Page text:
Tuesday, November 11, 2014

Quentin Tarantino's Imminent Retirement

This week, Quentin Tarantino released more information about his upcoming Western, The Hateful Eight. Production on the film was postponed indefinitely earlier in the year by Tarantino when a confidant leaked the script for the film to the general public, but the famed director seems to have changed his mind, deciding to move forward with the project. Casting speculation has proven to be generally accurate, with actors such as Tim Roth, Bruce Dern, Michael Madsen, Samuel L. Jackson, Walter Goggins, and Channing Tatum being officially or almost-officially attached to the project. However, the buzz surrounding The Hateful Eight mainly concerns Tarantino's assertion that he will retire as a director after his 10th film, leaving two more to go after The Hateful Eight. Tarantino's recent comments raise an issue that has often plagued filmmakers, musicians, and other artists: is it better to burn out, or to fade away?

I just don’t want to be an old-man filmmaker. I want to stop at a certain point. Directors don’t get better as they get older. Usually the worst films in their filmography are those last four at the end. I am all about my filmography, and one bad film f*cks up three good ones … When directors get out-of-date, it’s not pretty.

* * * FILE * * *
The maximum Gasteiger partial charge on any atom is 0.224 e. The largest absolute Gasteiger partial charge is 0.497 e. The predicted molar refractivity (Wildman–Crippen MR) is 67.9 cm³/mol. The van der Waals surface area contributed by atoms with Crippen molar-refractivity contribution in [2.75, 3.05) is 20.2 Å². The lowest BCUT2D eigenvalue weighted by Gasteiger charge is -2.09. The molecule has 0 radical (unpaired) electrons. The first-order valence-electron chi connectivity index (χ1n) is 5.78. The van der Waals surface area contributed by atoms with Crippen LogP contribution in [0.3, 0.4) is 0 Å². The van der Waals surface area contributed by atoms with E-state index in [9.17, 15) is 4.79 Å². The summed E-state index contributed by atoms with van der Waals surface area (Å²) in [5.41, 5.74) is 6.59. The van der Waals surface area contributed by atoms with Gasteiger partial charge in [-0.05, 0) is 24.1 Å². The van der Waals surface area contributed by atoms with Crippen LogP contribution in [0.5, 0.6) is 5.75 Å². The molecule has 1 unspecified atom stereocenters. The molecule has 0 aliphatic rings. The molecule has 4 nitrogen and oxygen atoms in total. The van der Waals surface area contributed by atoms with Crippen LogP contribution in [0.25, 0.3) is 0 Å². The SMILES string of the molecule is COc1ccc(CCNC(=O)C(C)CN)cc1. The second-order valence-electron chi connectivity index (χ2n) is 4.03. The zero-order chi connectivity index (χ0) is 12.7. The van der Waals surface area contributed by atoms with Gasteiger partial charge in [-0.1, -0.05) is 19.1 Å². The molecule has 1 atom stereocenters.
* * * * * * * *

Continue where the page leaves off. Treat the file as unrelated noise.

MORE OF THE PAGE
Tarantino's recent interview with Playboy reveals that his retirement plans are based on mostly on his concern over his artistic legacy. I think there's a lot that's admirable in Tarantino's belief that a director's body of work must stand as a whole at the end of his or her career. A student of film history, Tarantino must be a strong believer in the auteur theory. He also stands by all of the films he's done, and hopes to retire proud of every one that he makes. However, as his audience, I'm sure many of us would love for him to continue making films until he is completely out of ideas. Tarantino acknowledged the possibility that he may go beyond ten if he feels like he has a strong enough artistic reason to do so:
If I have something to say, I’ll do it. I haven’t made any gigantic declarative statements. I just don’t want to be an old filmmaker. I’m on a journey that needs to have an end and not be about me trying to get another job. Even if it’s old and I’m washed up, I’d still want to do it. I want this artistic journey to have a climax. I want to work toward something.
Whatever Tarantino ultimately decides, it's clear that the movie-going public is excited for The Hateful Eight.

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